Fresh fruit/vegetables will be obtained from the botanical garden (aeroponics). Aeroponics is a method of growing plants in an air/mist environment with no soil and very little water.
Our camp has two energy sources: photovoltaic and nuclear power plants. Most of the energy (90%) is obtained from the nuclear power plant because we only need one kilogram of uranium to power the entire camp for a year. But in any case, if the nuclear power plant faces any trouble, we do have an alternative for that i.e. a photovoltaic plant. Semiconductors present in the photovoltaic plant will convert sunlight into electrical energy. The moon is abundant in silicon which will be used to produce more photovoltaic cells. Excess energy will be stored in high-efficiency batteries.
The astronauts in our camp will be provided with oxygen through the following sources:
• Through plants present in the botanical garden
• Through algae tanks
• Through Electrolysis: It will use the electricity from the solar panels present in our camp to split water into hydrogen gas and oxygen gas. The oxygen gas can then be used by astronauts for breathing.
• Through Astronauts: The carbon dioxide that the astronauts will breathe out will be combined with hydrogen to produce water and methane. Then, oxygen will be extracted from the water obtained through this process.
Astronauts are protected from the radiation as the entire camp is buried in the ground plus there is a thin layer of water between the walls and regolith because hydrogen in water is an efficient radiation absorber.
For protection against meteorites, a protective layer of Kevlar, coated with Wolverine is used.
Kevlar is a composite, it is light in weight but strong, it can withstand extreme temperatures as well, and it can also protect the camp from fire. We are also using Wolverine to cover the surface of our camp because it is a self-healing, highly stretchable, and transparent material.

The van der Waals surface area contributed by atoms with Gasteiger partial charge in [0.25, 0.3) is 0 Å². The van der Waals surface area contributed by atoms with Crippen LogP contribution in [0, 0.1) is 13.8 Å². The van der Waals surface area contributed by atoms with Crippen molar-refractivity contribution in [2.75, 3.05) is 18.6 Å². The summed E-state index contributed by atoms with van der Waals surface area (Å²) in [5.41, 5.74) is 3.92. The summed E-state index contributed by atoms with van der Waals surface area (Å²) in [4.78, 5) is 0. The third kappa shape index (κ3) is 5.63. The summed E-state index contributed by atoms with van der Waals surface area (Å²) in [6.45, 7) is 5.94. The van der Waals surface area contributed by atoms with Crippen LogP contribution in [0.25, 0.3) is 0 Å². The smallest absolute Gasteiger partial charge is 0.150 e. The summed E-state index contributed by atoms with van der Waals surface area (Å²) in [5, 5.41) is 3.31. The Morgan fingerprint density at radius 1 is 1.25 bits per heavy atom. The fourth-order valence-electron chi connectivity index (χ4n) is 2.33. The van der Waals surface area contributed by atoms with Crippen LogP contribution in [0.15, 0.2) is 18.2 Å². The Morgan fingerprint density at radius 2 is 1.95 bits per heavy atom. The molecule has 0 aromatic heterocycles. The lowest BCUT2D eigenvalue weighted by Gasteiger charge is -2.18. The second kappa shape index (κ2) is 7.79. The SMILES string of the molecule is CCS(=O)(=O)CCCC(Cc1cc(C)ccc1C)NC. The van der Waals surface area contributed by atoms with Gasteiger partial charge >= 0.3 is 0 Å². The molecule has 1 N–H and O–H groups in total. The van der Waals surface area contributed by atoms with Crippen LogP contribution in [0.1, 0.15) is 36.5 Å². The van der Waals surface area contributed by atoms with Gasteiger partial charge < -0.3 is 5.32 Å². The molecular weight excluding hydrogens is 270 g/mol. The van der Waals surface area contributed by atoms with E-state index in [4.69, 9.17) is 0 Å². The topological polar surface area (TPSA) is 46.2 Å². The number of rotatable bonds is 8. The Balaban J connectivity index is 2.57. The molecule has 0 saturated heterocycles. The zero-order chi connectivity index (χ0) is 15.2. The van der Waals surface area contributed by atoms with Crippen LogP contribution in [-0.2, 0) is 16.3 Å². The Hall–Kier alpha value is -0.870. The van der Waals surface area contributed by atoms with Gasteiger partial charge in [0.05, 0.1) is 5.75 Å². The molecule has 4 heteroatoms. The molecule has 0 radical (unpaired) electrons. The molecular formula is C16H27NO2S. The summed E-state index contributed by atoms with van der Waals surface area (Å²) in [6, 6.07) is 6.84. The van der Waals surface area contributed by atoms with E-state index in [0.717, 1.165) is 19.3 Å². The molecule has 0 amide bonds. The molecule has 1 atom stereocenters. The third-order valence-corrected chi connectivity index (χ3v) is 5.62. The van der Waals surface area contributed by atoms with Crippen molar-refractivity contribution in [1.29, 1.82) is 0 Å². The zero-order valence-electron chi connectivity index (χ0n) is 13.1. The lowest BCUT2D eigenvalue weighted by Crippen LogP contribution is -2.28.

Describe a day on the Moon for one of your Moon Camp astronauts
Once an astronaut wakes up from sleep, their morning routine is pretty similar to ours down here on Earth since they still have the same hygiene needs, the way those needs are met just looks slightly different because of the less gravity present on moon.
Of course, breakfast is still an important meal in space, and astronauts are scheduled to eat one every day.
I think it’s safe to say a spacewalk is far more exhilarating than any 9-5 jobs we see on Earth and by conducting one, an astronaut is sure to work up an appetite. Spacewalk or no spacewalk, astronauts are scheduled to eat three meals a day: breakfast, lunch, and dinner.
After wrapping up their morning routine, an astronaut begins their work assignments for the day, which can entail a number of different tasks either supervising experiments or performing routine maintenance on camp equipment.
It is essential that astronauts dedicate each day to fitness. On average, astronauts exercise about two hours per day in an effort to prevent bone and muscle loss while living in microgravity.
On Earth, there’s nothing better after a long day at work than climbing into bed for a good night’s sleep. It’s the same story in space except instead of beds, astronauts cozy up in their sleeping bags located in their personal crew cabin. The sleeping bags are attached to the wall to keep the astronaut secure because they’d otherwise be floating around all night, which doesn’t sound very restful (or safe).